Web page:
Google Chrome Now Blocks Insecure Scripts on HTTPS
By on June 25th, 2011

JavaScript is a scripting language which is used to provide a lot of functionalities to users without them noticing it. It also powers some of the best known web services out there including and more. However, that a faulty or rogue JavaScript can also cause havoc on your system?

Well, how would you know that unless your browser told it? However, not all browsers tell you when a JavaScript is insecure, but you can count as your friend in this case (at-least the dev version on HTTPS), because it has started to block Insecure scripts while you are browsing a website on a HTTPS connection.

Chrome Blocks Insecure Scripts

As you can see from the above screenshot, Google Chrome now shows you a message saying that it has blocked an insecure script from running on the browser, whilst proving you an option to "Load Anyway". This is done to protect users from running harmful scripts on their system.

This behavior in Google Chrome is similar to them blocking users from accessing harmful websites that they have in their database an will be useful in protecting users.

The help page on this topic shows what Google is doing exactly:

When a website is secured via HTTPS, the web site designer must also ensure that all of the scripts used by the page will be delivered in the same secure manner as the main page itself. The same requirements also apply to the plugins and external CSS stylesheets used by the page, as these have the same considerations as javascript.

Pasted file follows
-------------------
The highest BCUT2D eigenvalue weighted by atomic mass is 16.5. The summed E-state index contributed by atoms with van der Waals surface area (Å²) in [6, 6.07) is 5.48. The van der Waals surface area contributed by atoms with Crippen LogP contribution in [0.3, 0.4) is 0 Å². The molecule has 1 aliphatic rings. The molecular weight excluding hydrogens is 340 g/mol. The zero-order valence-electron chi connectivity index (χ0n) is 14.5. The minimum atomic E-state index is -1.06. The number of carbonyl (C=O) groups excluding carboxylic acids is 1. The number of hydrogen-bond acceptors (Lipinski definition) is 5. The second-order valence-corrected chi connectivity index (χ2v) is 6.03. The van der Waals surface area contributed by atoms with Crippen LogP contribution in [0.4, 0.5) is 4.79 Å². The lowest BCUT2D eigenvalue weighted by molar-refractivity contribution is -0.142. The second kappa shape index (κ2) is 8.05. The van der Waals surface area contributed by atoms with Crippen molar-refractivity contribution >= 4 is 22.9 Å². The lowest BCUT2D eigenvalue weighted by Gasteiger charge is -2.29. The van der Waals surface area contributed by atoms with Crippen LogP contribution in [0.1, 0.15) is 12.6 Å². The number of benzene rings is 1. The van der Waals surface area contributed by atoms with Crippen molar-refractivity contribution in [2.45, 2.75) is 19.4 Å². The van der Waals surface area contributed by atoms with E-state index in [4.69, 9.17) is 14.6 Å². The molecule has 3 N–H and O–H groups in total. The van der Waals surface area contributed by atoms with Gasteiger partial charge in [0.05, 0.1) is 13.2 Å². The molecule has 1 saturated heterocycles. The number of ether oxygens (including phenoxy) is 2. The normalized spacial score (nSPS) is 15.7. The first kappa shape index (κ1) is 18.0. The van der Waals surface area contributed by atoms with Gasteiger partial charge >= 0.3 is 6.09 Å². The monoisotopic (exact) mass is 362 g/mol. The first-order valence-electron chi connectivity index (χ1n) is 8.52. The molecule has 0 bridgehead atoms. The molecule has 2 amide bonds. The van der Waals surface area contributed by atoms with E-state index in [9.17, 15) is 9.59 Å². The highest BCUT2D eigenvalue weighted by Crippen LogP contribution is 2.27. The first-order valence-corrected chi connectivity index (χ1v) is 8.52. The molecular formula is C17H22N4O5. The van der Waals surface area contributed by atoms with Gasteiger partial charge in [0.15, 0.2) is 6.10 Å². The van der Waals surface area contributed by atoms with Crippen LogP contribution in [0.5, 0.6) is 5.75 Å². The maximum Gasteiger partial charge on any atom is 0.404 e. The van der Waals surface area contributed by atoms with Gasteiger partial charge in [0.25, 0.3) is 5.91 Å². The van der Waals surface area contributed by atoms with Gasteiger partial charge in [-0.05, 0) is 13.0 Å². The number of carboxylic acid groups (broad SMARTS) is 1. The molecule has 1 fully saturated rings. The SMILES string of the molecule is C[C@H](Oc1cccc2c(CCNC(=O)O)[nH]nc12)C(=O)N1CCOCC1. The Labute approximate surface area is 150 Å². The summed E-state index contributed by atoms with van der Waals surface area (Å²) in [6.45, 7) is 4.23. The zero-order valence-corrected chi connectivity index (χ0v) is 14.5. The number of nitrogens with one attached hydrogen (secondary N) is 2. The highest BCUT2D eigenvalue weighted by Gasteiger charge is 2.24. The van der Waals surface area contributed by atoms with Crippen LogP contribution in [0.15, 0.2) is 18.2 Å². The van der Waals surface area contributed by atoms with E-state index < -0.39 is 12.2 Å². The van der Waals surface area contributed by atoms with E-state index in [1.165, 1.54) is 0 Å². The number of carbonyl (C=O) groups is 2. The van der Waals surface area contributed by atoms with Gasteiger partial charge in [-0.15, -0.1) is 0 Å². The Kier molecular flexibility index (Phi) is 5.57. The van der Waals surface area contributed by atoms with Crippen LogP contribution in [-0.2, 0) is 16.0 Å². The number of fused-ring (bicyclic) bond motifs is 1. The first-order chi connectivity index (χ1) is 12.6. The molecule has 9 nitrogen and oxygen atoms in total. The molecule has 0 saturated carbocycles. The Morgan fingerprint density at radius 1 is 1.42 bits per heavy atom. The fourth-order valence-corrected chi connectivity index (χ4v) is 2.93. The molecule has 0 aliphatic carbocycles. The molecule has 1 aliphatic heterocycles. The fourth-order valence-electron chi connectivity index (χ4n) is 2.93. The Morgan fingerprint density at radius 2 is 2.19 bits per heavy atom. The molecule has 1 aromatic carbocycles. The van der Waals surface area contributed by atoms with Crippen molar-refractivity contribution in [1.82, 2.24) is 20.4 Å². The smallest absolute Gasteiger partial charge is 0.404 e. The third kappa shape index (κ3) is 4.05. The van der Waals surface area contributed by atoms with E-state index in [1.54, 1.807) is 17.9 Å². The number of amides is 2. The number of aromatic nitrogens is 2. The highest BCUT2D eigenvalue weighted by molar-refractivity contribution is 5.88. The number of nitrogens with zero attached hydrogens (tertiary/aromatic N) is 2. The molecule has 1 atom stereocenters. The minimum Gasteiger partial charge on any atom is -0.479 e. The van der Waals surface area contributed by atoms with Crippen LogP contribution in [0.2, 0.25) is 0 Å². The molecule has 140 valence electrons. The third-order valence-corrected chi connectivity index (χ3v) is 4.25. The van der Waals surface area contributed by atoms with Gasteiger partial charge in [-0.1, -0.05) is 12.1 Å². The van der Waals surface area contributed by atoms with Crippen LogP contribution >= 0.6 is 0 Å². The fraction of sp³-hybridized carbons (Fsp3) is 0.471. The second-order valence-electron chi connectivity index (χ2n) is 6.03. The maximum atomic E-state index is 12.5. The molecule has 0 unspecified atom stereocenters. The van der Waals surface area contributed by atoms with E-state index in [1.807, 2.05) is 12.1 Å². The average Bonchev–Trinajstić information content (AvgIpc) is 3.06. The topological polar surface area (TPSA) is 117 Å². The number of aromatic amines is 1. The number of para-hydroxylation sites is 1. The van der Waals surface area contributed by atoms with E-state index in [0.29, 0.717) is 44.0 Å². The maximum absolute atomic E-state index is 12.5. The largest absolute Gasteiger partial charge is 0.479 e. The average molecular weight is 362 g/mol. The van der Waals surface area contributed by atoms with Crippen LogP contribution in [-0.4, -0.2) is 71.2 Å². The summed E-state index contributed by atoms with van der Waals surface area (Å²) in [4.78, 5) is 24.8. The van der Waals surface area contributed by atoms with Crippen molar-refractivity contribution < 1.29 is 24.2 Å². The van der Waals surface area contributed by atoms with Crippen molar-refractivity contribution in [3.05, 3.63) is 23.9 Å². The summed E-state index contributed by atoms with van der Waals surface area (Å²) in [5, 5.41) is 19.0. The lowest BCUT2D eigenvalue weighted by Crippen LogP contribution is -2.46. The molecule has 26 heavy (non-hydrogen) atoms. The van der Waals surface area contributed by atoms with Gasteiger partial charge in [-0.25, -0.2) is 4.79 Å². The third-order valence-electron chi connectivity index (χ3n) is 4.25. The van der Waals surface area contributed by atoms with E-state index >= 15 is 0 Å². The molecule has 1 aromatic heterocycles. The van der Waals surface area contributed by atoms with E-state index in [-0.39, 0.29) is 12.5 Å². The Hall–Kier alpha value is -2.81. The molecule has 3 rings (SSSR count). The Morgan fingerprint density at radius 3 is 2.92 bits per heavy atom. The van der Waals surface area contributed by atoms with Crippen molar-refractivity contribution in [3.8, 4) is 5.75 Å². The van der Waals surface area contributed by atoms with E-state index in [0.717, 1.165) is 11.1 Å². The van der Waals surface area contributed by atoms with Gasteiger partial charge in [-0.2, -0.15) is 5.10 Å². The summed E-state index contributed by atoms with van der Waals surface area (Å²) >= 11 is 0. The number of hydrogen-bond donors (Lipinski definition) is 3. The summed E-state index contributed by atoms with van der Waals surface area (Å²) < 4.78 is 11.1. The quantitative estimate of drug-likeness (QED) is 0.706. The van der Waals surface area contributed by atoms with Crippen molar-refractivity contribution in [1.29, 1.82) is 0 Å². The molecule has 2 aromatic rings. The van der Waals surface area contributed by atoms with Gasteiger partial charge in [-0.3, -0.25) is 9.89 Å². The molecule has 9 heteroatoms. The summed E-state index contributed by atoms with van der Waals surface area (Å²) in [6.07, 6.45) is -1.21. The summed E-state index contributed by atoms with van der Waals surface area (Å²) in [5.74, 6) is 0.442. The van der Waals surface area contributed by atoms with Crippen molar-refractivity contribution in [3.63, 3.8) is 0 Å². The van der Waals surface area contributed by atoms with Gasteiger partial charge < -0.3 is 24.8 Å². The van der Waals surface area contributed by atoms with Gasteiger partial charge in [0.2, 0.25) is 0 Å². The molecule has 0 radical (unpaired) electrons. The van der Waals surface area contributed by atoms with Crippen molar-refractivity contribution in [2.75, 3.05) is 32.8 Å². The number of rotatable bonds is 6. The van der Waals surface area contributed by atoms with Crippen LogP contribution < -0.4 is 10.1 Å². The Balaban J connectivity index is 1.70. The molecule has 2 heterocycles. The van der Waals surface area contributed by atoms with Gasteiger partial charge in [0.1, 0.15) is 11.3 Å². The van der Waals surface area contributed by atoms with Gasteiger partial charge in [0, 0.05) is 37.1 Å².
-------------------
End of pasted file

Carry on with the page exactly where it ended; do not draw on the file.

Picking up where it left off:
When this is not the case (sometimes called a mixed scriptsituation), visitors to the site run the risk that attackers can interfere with the website and change the script so as to serve their own purposes.

Traditionally, browsers have run the mixed script, genuine or not, and notified you after-the-fact by a broken lock icon, a dialog box, or a red https:// in the location bar (in the case of Google Chrome). The problem with this approach is that by the time the script has run, it is already too late, because the script has had access to all of the data on the page.

Google Chrome now protects you by refusing up-front to run any script on a secure page unless it is also being delivered over HTTPS. Data on the page remains secure even in the presence of an attacker, but the downside is that this may cause pages to display improperly. You may wish to let the website owner know that their site is not properly secured. (Note that a poorly-written extension can also sometimes cause this).

You can bypass this protection by clicking Allow Anyway, in which case Google Chrome will refresh the page and load the insecure content. You will then see an https:// displayed in red in the location bar indicating that the page could not be secured.

The above description says that Chrome is only blocking scripts which are served through non-HTTPS on a HTTPS connection. Hopefully, the will improve this behavior and also display the same message on the browser when a known rogue script is running on a website.

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Author: Keith Dsouza Google Profile for Keith Dsouza
I am the editor-in-chief and owner of Techie Buzz. I love coding and have contributed to several open source projects in the past. You can know more about me and my projects by visiting my Personal Website. I am also a social networking enthusiast and can be found active on twitter, you can follow Keith on twitter @keithdsouza. You can click on my name to visit my Google+ profile.

Keith Dsouza has written and can be contacted at keith@techie-buzz.com.

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